Community event profiles French language services at Hotel Dieu
Accessing healthcare services in French at Hotel Dieu Hospital is the topic of a community event from 7-8 pm, Tuesday, March 4 at the Centre culturel Frontenac in Kingston.
“Hotel Dieu is an ‘identified agency’ under the French Language Services Act, which means we’re working hard to improve access to French-language services at our organization,” says Elizabeth Bardon, Chief of Public Relations and Community Engagement.
“This work will take time, although we’re been moving forward quickly with components of an implementation plan such as installing bilingual signage, introducing a bilingual automated switchboard, developing bilingual recruitment materials and assessing the French-language skills our staff.”
She says the March 4 community event—which will be conducted entirely in French—will be a chance for the Francophone community to learn how Hotel Dieu is working to improve access for French-speaking patients and families and also to meet a bilingual clinician from Hotel Dieu: Dr. Julie Blais, a psychologist in the Child & Adolescent Mental Health Program, will give a brief overview of the program, discuss the warning signs of mental illness in children and focus on how parents can seek help. Also speaking that evening is Jeannine Proulx, Planning Officer for the French Language Health Services Network of Eastern Ontario.
“We know we have a long way to go when it comes to implementing French-language services,” says Elizabeth, “but we’re committed to ensuring that we progress on our promise to provide excellent care and an excellent experience to all of our patients, Anglophone and Francophone.”
For more information about this event, please contact Elizabeth Bardon at 613-544-3310, ext. 2656 or firstname.lastname@example.org.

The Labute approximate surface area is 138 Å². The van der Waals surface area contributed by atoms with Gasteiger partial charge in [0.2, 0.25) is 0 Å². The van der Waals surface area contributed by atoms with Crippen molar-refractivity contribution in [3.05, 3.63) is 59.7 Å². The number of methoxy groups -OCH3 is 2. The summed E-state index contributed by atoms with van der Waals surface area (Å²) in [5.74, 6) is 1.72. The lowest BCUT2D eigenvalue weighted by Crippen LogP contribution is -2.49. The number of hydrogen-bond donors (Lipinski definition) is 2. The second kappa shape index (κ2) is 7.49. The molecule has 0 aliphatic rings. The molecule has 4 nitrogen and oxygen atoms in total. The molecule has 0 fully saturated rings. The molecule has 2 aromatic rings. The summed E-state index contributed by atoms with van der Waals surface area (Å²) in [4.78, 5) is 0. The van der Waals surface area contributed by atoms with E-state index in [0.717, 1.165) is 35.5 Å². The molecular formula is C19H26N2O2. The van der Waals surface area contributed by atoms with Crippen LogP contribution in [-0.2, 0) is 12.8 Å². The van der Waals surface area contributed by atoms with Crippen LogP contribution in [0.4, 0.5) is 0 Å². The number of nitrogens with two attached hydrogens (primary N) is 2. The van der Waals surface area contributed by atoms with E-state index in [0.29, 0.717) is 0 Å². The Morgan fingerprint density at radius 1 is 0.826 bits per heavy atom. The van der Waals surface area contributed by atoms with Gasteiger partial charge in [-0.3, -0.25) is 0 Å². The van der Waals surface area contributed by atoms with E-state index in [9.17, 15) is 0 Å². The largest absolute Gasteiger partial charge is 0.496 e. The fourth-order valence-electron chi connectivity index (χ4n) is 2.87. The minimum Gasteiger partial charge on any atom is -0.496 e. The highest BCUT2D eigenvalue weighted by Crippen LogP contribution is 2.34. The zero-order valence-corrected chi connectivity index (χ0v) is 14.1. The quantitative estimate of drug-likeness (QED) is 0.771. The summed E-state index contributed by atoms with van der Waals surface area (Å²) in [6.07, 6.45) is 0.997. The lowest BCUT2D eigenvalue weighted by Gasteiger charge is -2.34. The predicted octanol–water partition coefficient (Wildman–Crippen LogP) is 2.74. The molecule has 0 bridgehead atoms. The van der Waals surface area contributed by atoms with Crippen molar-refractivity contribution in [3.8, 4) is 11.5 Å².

HDH mental health experts join Olympian Clara Hughes
Six-time Olympic medallist Clara Hughes will join a handful of local experts, including members of the mental health team at Hotel Dieu, for an evening of stories and sharing on Monday, March 24, when she stops in Kingston on her big bike ride across Canada to raise awareness of mental health issues.
Organized by the University Hospitals Kingston Foundation, the event celebrates Clara’s Big Ride for Bell Let’s Talk. An expert panel, which includes Hotel Dieu psychiatrist Dr. Sarosh Khalid-Khan, will talk about mental health care services for youth in this area. A featured speaker will be Nicholas Axas, a Social Worker in the hospital’s Child & Adolescent Mental Health Urgent Consult Clinic, who will relate his own personal journey around mental health and suicide as an adolescent.
Proceeds from the event will be directed toward research into depression by Dr. Roumen Milev at Providence Care.
The event starts at 7 pm on March 24 at the Ambassador Hotel & Conference Centre. Tickets are available at $12 (students), $20 (adults) and $40 (family, maximum 3). For tickets and details, please contact the University Hospitals Kingston Foundation at 613-549-5452.
Leadership Breakfast features thought leader on managing change
Hotel Dieu Hospital’s next fundraising Leadership Breakfast, scheduled for Thursday, May 15, 2014, will feature Dr. J. P. Pawliw-Fry, a thought leader on the subject of leadership, performance and managing change. An expert in emotional intelligence, he is one of the world’s most sought-after speakers on the subject as well as one of the highest rated lecturers at Northwestern University's Kellogg School of Management Executive Education Program. Dr. Pawliw-Fry will be speaking about Redefining Leadership.